Hazelnut Freckle Cupcake – tender cupcake speckled with bittersweet chocolate; with chopped hazelnuts and sugar at the bottom, ganache on top and decorated with a glistening caramel-dipped hazelnut spikes. Price available upon request.
freckles and candy
The idea for this cupcake started with a chocolate-speckled cake. I wanted to make something quirky but flavorful. Again, I used my go-to basic cupcake recipe and adjusted it to make a hazelnut-flavored one. Frangelico is so expensive so I used a hazelnut syrup. I also added a combo of chopped hazelnuts and sugar and dumped a heaping teaspoon of this mixture on the bottom of each cupcake liner to create a crunchy base. For the frosting, chocolate goes well with hazelnuts so ganache is the only way (my way, actually!) to go.
I’ve long wanted to make the caramel-dipped hazelnuts since I saw them in Alice Medrich’s book Bittersweet. But for some reason, I could not cook a perfect caramel; if it’s not undercooked, the syrup gets burnt. I think I’m the only one who has trouble with cooking caramel—sigh. The project I was working on before this was actually a caramel cupcake but since I always had disastrous results with the syrup, I ditched cooking the caramel from scratch. I was still able to create a luscious caramel cupcake but that’s another story.
Coming to this project, I still had no confidence making caramel so I made another topper, sort of a chocolate bark with hazelnuts. It looked good and tasted good but I was still dreaming of those shiny, nutty and spiky gems so I decided to give caramel another go. I followed Ms. Medrich’s recipe but halved it as I anticipated another failure and I do not want to waste valuable sugar especially at this time when sugar prices are skyrocketing. The syrup cooked to a beautiful amber color and following instructions, I put the pan on an ice water bath to stop the cooking. Stop the cooking indeed as I heard the caramel cracking and hardening. I think I left the pan in the ice bath for too long. What to do, what to do? I rewarmed the solid caramel on low heat and it turned syrupy again. Whew, lucky me. This time, no more ice bath. I just worked quickly.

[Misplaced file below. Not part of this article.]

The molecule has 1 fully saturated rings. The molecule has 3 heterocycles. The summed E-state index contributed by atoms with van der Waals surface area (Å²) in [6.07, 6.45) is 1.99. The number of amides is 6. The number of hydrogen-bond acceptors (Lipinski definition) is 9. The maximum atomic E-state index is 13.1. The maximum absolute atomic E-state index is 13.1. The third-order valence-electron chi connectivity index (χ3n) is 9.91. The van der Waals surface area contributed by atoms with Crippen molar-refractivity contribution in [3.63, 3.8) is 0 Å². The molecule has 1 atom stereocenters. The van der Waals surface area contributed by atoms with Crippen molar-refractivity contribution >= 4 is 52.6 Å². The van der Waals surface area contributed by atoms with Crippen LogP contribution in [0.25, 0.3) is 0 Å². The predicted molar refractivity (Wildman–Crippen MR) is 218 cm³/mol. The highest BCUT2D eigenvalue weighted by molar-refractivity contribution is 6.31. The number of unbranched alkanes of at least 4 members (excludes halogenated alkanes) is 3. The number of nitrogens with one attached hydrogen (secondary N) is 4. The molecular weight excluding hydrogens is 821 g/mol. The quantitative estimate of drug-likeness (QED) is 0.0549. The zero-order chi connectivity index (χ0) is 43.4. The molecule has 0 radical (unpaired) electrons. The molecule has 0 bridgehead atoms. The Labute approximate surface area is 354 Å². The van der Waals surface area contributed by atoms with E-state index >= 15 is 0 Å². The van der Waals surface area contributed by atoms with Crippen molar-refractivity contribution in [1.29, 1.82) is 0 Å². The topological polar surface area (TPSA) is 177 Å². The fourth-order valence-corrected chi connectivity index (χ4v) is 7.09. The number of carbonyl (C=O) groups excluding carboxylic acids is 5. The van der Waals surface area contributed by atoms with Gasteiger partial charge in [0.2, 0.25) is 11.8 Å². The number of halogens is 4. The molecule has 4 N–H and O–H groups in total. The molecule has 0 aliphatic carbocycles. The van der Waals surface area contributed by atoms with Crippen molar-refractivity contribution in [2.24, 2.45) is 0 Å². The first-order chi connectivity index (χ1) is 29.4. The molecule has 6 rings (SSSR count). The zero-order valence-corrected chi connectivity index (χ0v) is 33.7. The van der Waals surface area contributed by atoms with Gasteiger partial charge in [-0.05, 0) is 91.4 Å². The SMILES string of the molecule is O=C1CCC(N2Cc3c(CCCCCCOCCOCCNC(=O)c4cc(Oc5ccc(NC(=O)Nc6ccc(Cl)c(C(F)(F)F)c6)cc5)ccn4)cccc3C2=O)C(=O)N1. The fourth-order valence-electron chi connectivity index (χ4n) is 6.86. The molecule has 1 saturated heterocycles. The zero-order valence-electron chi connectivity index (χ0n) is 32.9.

Now how did I get those spiky tips? As per Ms. Medrich’s instructions with some of my modifications, I pierced the side of the hazelnuts with a pointy toothpick, dipped them in the caramel and stuck them on a piece of styrofoam. At that point, the caramel will begin to drip and create a long string. I did this on the kitchen sink with a newspaper directly below the skewered nuts to catch the caramel drippings. The pan with the cooked caramel can also catch the drippings so there will be no wastage.
It looks daunting to make but it is really quite easy. Just make sure to use these candied nuts at once preferably on the same day they are prepared.
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skinning hazelnuts the foolproof way
Home bakers are used to skinning hazelnuts by roasting them first in an oven and then rubbing off the skins with a dish towel. But there is another way that will ensure that the entire skin on each hazelnut will be removed. This foolproof method comes from Rose Levy Beranbaum who learned this from Carl Sontheimer (the man who brought the food processor to America from France and called it Cuisinart). Boil 1 1/2 cups water in a large saucepan and add 2 tablespoons baking soda. Add 1/2 cups nuts and boil for 3 minutes. Test a nut by running it under cold water. The skin should slip off easily. If not, boil a few minutes longer. Rinse the nuts under cold water and toast them in a 350 degrees F oven for 20 minutes or so. Watch carefully so they don’t burn.
4 comments December 17th, 2009